Twenty three global companies including an array of food industry giants have made a commitment to halt deforestation associated with food production in the Brazilian Cerrado.
The companies, that include McDonald’s, Nando’s, Tesco and Mars, pledged to accelerate progress towards deforestation-free supply chains at a meeting hosted this week by HRH The Prince of Wales.
Covering two million square kilometres, the tropical savannah is home to around 5% of the world’s biodiversity including over 800 bird species and 11,000 plant species, nearly half of which are found nowhere else on Earth.
In recent years, the Cerrado has been highly vulnerable to the clearing of forests and native vegetation for agricultural production, particularly soy, much of which is shipped to Europe for use as animal feed.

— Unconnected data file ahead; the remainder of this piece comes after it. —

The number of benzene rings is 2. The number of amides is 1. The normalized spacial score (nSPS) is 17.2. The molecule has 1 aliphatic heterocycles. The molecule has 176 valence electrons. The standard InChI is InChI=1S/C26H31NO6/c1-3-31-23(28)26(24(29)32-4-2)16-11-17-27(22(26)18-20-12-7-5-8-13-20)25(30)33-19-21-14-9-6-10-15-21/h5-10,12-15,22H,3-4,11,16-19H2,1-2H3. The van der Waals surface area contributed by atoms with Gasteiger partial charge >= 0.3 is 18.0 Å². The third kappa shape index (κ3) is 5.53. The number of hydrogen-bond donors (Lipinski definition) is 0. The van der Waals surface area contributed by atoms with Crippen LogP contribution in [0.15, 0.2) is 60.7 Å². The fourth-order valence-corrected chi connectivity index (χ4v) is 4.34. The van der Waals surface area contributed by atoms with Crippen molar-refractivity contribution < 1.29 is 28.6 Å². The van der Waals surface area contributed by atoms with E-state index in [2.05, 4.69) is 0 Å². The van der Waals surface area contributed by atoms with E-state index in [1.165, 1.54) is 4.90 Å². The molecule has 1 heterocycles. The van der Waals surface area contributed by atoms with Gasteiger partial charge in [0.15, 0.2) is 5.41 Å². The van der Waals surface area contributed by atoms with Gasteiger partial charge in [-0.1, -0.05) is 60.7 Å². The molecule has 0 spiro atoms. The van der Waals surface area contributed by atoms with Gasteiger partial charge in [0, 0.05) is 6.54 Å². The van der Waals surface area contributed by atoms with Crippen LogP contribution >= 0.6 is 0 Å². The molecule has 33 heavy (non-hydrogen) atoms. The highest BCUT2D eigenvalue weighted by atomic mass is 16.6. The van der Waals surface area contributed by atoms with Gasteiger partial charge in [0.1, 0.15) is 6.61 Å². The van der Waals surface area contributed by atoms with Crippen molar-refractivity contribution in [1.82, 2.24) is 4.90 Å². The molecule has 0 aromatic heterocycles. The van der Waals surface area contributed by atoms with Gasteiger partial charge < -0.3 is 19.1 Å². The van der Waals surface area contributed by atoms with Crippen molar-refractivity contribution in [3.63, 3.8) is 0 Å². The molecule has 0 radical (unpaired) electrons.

Between 2000 and 2014, the agricultural area of the Cerrado expanded by 87%, mainly due to soybean production, which increased 108% in this period. Most agricultural expansion occurred at the expense of forests and native vegetation.
The pledges come in response to the Cerrado Manifesto, launched in September by nearly 50 Brazilian and international NGOs, foundations and research institutes, which called for immediate action by the private sector to halt deforestation in the region.
The signatories have committed to working with local and international stakeholders to halt native vegetation loss in the Cerrado, and to disassociate their supply chains from recently converted areas. They will also call on other supply chain actors, governments, investors and civil society to share their goal.
Glenn Hurowitz, CEO of Mighty Earth, said the commitment could represent the beginning of the end of deforestation for soy in Latin America. “These companies have recognised that with 500 million acres of heavily degraded land available across the continent, expanding agriculture does not require destruction of native ecosystems. Now, it is up to the agribusinesses that dominate the global soy trade to act on this strong call from their customers.”